Tuesday, September 18, 2007

Reality by numbers

Here is an expert from an article by Max Tegmark in New Scientist that I read today. I find this sought of thinking amoung mainstream science encouraging.

So here is the crux of my argument. If you believe in an external reality independent of humans, then you must also believe in what I call the mathematical universe hypothesis: that our physical reality is a mathematical structure. In other words, we all live in a gigantic mathematical object - one that is more elaborate than a dodecahedron, and probably also more complex than objects with intimidating names like Calabi-Yau manifolds, tensor bundles and Hilbert spaces, which appear in today's most advanced theories. Everything in our world is purely mathematical - including you.

See Mathematical cosmos: Reality by numbers (requires subscription).


Kalani said...

It's an interesting viewpoint, and depending on how you define "mathematics" maybe a tautological one, but it reminds me of this interesting statement that Richard Feynman made:

"It always bothers me that, according to the laws as we understand them today, it takes a computing machine an infinite number of logical operations to figure out what goes on in no matter how tiny a region of space, and no matter how tiny a region of time. How can that all be going on in that tiny space? Why should it take an infinite amount of logic to figure out what one tiny piece of space/time is going to do? So I have often made the hypothesis that ultimately physics will not require a mathematical statement, that in the end the machinery will be revealed, and the laws will turn out to be simple, like the checkerboard with all its apparent complexities."

Sal Mangano said...

Feynman's comments resonate with me but you must also know that he made those comments before it was shown that quantum computation and clasical computation were not of equal power (It was his comments that launced interest in Quantum Computing). So in those tiny regions of time and space there are many many quantum computations occuring in parallel and it is of little surprise that a clasical computer can not keep pace.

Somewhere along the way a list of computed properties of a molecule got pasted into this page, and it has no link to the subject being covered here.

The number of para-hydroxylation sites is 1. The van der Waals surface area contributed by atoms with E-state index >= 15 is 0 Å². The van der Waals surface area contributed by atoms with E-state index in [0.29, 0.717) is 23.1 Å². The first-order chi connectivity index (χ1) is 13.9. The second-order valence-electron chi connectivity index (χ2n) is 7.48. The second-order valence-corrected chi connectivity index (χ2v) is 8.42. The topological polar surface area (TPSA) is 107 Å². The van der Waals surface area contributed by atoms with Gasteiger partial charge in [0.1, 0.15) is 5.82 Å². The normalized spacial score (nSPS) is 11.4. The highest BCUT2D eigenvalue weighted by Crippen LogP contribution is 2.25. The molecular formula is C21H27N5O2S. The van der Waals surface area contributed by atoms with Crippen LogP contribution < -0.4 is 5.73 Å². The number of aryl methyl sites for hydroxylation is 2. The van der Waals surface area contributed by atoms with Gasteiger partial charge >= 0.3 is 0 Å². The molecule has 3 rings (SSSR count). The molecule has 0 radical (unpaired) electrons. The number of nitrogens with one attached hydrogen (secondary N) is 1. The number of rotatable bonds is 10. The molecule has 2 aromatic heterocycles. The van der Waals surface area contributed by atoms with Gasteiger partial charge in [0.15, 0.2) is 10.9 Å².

Kalani said...

I think there are a couple of responses to that:

1. While there's promising evidence that quantum computers can more efficiently solve some problems than classical computers, they still can't do an infinite amount of computation in finite time (which is the problem he mentioned).

2. He wanted a coherent Quantum Mechanics, so whether or not Quantum computers can do an infinite amount of classical computation in finite time, there's still the problem of explaining the Quantum computer (e.g.: maybe the problem is just a problem with classical logic). But with the checkerboard reference I think he had this in mind: http://en.wikipedia.org/wiki/Feynman_checkerboard (in any case, a simple logical/mechanical system about which QM statements would fall out as statistical properties)

Sal Mangano said...

Yes, of course. It is not logical that an infinite amount of computation be required. However, I don't think Feynman's and Tegmark's views are at odds. A checkboard model or some of the models that Wolfram explores in a NKS are still "mathematical objects". Perhaps that is why you mention "a tautology" - what else could it be if not mathematical. My own view is that the universe IS the evolution of an ongoing computation but one where "the computer" and "the computed" are ultimatly the same thing.